In an aticle entitled Religious Self-Profiling ChristianityToday.com reports that “Christian” is still the most frequent religious label on Facebook, many people choose not to use it. I am quoted on the second page, and I wanted to give some additional commentary on what I said there.
So, What Do You Do?
When someone asks me what I do for a living, my answer depends on what I know about the person.
In other words, how I answer depends on the person asking and the context in which he or she asks.
Online vs. Offline Identity
When it comes to religious identification things get a little trickier, and many people have attempted to explain the move away from “Christian” to terms like “Christ follower.” That is an interesting discussion (recently I made hippypastornamegenerator.com to poke fun at our pomo resistance to traditional terms like “Christian” and “pastor”), but what I’m interested in here is how online profiles as a technology has influenced and shaped that larger issue of identity.
Let’s contrast how the technology of a website profile differs from a face-to-face interaction.
|In the story above, the way I describe my job is tied to a specific setting, time, and individual. The words I use are tied to a a specific context.||In contrast, a website profile is completely decontextualized – that is, it is removed from any specific situation, time, or person. It is purely abstract, and it only gives one answer regardless of the setting, time, or person.|
|When face-to-face, we use the spoken word in a dialog. Speech has a give and take, and we adapt what we say to the other person’s understanding and based how they react. The spoken word also has a difference sense of permanence than written words.||Online we currently are limited to text-based descriptions of ourselves. This may not seem significant, but linguistic studies show that the mind interprets an individual word sitting on a line differently than a word situated within in a sentence and a sentence within a conversation.|
|In person, subjects like jobs, religion, and politics usually don’t come up until one person asks another about it. We usually don’t immediately declare such affiliations unless there is some kind of special circumstance||In the online world, our profiles don’t wait until someone asks us about these thing. Instead, the technology of the profile declares without being asked.|
This means that online and offline identification are quite different. The technology of the profile introduces an alternate way of sharing one’s identity with another person. The identity presented is shaped by and confined to what the technology can and cannot do. Our identities are also shaped by what the profile chooses to emphasize. For example, Facebook puts religion and politics next one another reinforcing that they are related either in meaning, significance, or both.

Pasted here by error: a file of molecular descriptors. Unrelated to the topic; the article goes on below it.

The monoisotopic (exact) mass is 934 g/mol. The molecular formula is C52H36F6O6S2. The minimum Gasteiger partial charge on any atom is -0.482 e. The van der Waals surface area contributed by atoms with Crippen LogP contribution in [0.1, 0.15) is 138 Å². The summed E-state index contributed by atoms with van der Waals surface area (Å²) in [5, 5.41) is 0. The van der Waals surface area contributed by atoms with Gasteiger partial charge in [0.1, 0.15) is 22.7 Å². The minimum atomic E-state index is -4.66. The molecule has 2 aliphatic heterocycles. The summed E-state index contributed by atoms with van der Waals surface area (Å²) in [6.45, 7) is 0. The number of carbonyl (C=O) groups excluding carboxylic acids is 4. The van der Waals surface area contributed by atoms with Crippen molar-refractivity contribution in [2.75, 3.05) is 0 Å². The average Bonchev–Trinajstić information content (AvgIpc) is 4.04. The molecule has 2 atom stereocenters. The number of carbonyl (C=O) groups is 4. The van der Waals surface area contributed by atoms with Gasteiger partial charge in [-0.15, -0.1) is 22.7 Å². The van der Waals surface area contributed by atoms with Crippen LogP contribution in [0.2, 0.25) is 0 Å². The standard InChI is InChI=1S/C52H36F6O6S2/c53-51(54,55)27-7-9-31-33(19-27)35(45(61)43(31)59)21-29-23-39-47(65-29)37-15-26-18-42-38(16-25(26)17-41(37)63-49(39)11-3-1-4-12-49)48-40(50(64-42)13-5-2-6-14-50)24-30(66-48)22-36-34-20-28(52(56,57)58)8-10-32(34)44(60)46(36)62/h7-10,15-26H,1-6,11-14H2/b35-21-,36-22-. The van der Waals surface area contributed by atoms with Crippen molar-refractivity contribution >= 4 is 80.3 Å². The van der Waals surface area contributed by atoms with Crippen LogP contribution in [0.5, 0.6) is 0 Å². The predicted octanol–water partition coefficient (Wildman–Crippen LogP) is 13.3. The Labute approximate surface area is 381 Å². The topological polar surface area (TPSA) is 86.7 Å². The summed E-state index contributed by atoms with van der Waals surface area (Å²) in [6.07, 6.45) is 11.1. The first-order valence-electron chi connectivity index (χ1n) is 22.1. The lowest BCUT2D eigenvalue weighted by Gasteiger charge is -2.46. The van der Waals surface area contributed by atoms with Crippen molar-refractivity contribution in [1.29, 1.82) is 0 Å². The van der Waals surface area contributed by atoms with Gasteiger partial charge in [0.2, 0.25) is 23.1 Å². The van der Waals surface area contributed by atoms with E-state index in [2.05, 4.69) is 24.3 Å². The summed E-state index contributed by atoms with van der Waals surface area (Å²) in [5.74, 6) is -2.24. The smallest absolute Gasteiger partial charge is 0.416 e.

Working Within and Against Technology
In the fall 0f 2008, I changed my view to say
Political View: Someone will be president
Religious View: Someone else will be King
It seems a little childish to me now, but at the time I was attempting to work within the system’s constraints (politics and religion are linked) and contextualize my answers to address the current political climate in which both major parties emphasized that their “hope” lay in who was president. I wanted to reframe the discussion in a way that put my hope in Christ as King over which candidate would eventually run the United States.
In other situations, I’m happy to use the term “Christian” or “evangelical” (no need for hippypastornamegenerator.com names) or even to discuss the candidate for whom I voted, but it’s not something that I think the technology of profiles is particularly well suited for.
So how do you identify online? Do you use traditional terms offline? What limitations do online profiles have? What advantages do you see?
Update: As my dear friend Matt Anderson points out, online and offline identification cannot always be cleanly separated as I argue here. The offline world has quite a bit of involuntary disclosure as well.
I agree with him, and the photo on this post along with my comment about priest’s collars in Christianity Today was meant to suggest that. The things we wear (priest collars, Rosaries, job uniforms, athletic clothing, grubby garments vs. high fashion attire, etc.) and our bodily distinctives (gender, tallness or shortness, missing limbs, colored hair, the color of our skin, etc.) often “declare” in a non “oral” and “decontextualized” way much about our identity.
However, in regards to the specific case of online religious and political identity, facebook does reframe these parts of ourselves in a way that is distinct from what we do offline. A priest can choose when and where (i.e. in what context) to wear his collar just as an Applebee’s employee can take off her vest of flare before going to a funeral. In contrast, a website profile can only “be” or “have” one religious identification. It cannot choose based on context because there is only one context – the website itself.